New: A woman’s voice on intimate issues
Staff Writer, New Jersey Jewish News
Orthodox women now have a new resource with whom to discuss intimate issues of Jewish law: a woman halachic decisor, specifically trained in a two-year course in taharat hamishpacha, or family purity laws.
Earlier this year, Nechama Price, instructor in Jewish studies and Bible at Stern College for Women at Yeshiva University, became the Jersey Shore area’s first yoetzet Halacha and just the second woman to hold the position in New Jersey.
Price works with communities in Englewood and Tenafly and, in a more informal way, with communities in West Orange and other parts of Essex County. On Nov. 4, Price will lead the second of four talks in Essex County on the mikva.
The position of yoetzet Halacha, or woman adviser in Jewish law, was created by Nishmat: The Jeanie Schottenstein Center for Advanced Torah Study for Women in Jerusalem in 1997. It has since graduated more than 80 women.
In 2011, Nishmat opened the first program to train the advisers in the United States. Housed in Teaneck’s Ma’ayanot Yeshiva High School for Girls, the two-year course prepares students to answer questions with regard to laws of “family purity” — concerning menstruation, the ritual bath, and sexuality — as well as women’s health. The first United States cohort, which included Price, graduated in 2013.
Under rabbinic laws known as hilhot niddah, a woman must refrain from intercourse and all physical contact with her husband during menstruation and a period afterward. Often women need expert advice in determining the onset and duration of the niddah period. Her goal, said Price, is to allow women “to feel comfortable to call someone regarding the ins and outs of hilchot niddah and not be embarrassed.”
“There are women who struggle with being in niddah constantly,” she said. “There are women struggling with infertility. And there are ways a yoetzet can help.” She pointed out that some women follow Halacha more strictly than they need to. “Having a yoetzet can make their lives easier.”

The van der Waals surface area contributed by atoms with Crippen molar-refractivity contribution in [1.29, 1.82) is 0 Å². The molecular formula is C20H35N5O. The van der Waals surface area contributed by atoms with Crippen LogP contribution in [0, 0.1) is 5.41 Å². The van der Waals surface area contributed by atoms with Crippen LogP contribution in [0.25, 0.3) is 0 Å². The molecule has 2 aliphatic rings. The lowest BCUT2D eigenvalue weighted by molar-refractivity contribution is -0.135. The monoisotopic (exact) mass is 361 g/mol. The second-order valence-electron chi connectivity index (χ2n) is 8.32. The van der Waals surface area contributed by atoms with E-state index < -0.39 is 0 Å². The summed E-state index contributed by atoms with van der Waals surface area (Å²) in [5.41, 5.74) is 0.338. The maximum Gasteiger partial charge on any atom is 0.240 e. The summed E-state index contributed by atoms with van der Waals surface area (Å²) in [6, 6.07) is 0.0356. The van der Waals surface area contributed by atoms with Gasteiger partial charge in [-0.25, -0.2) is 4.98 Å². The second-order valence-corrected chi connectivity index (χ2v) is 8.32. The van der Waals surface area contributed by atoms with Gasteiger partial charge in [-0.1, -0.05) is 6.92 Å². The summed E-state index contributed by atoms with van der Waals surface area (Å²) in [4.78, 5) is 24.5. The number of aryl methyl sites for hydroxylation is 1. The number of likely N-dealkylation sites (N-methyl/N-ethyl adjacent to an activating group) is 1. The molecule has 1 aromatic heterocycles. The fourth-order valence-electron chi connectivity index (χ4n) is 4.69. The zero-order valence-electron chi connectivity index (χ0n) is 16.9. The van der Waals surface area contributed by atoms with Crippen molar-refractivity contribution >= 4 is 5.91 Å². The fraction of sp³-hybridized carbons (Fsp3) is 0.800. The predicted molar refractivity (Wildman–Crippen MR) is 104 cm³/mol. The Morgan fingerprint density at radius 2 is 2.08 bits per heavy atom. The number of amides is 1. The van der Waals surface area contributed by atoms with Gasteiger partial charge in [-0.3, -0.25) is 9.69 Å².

Lecture series are an integral part of the work she does in each community, often for women who aren’t deeply familiar with the family purity laws. The local talks, sponsored jointly by Mikvah Chana of Livingston and the Essex County Ritualarium in West Orange, together with the Orthodox synagogues Ahawas Achim B’nai Jacob and David and Congregation Ohr Torah, both in West Orange; and Synagogue of the Suburban Torah Center and Congregation Etz Chaim, both in Livingston, focus on general mikva questions, intimacy, myths about mikva, and menopause. The first was held in September. The next talk will be on intimacy; the others will be held in February and May, respectively.
‘A principled approach’
Training and hiring women advisers has been criticized on both the right and left of Orthodoxy. From the right, there has been outright hostility, with suggestions that the role is already occupied by the rabbi’s wife, and that the yoetzet undercuts the role of rabbi as halachic decisor.
Some left-wing critics object that yoatzot are generally limited to advising women only in the areas of family purity. They point out that Yeshivat Maharat, a women’s seminary affiliated with the “open Orthodoxy movement,” is training women as Orthodox clergy with a full range of legal expertise.
For Price, who was already teaching the material at the college level, becoming a yoetzet simply expands the number of women she can reach. At Stern, she was limited to teaching women of college age. “Now I can help women at all ages and stages,” she said.
Being a pioneer isn’t entirely new to Price. Ten years ago, she was one of the first women students in the graduate program at Stern in Gemara, or advanced Talmud studies. “At that time, there was so much backlash against a woman sitting and studying Gemara. Baruch Hashem [Thank God], it’s now okay,” she said.
Still, she was surprised at the hostility from Orthodoxy’s right wing to the training of yoatzot. “I knew the backlash would come, but I was not prepared for how severe it was, and we struggled to find our place. But at the end of the day, the yoetzet Halacha is so worthwhile and something women want so badly,” she said. “Hopefully, as more and more graduates come through the program, it will become more accepted and mainstream.”
Price lives in Bergen County with her husband and four children, ages four months to nine. Most of her work as a yoetzet takes place via telephone and e-mail, and, she said, she never turns anyone away when they call. Moreover, she loves that her children see her on the phone. “They know I am helping other people,” she said.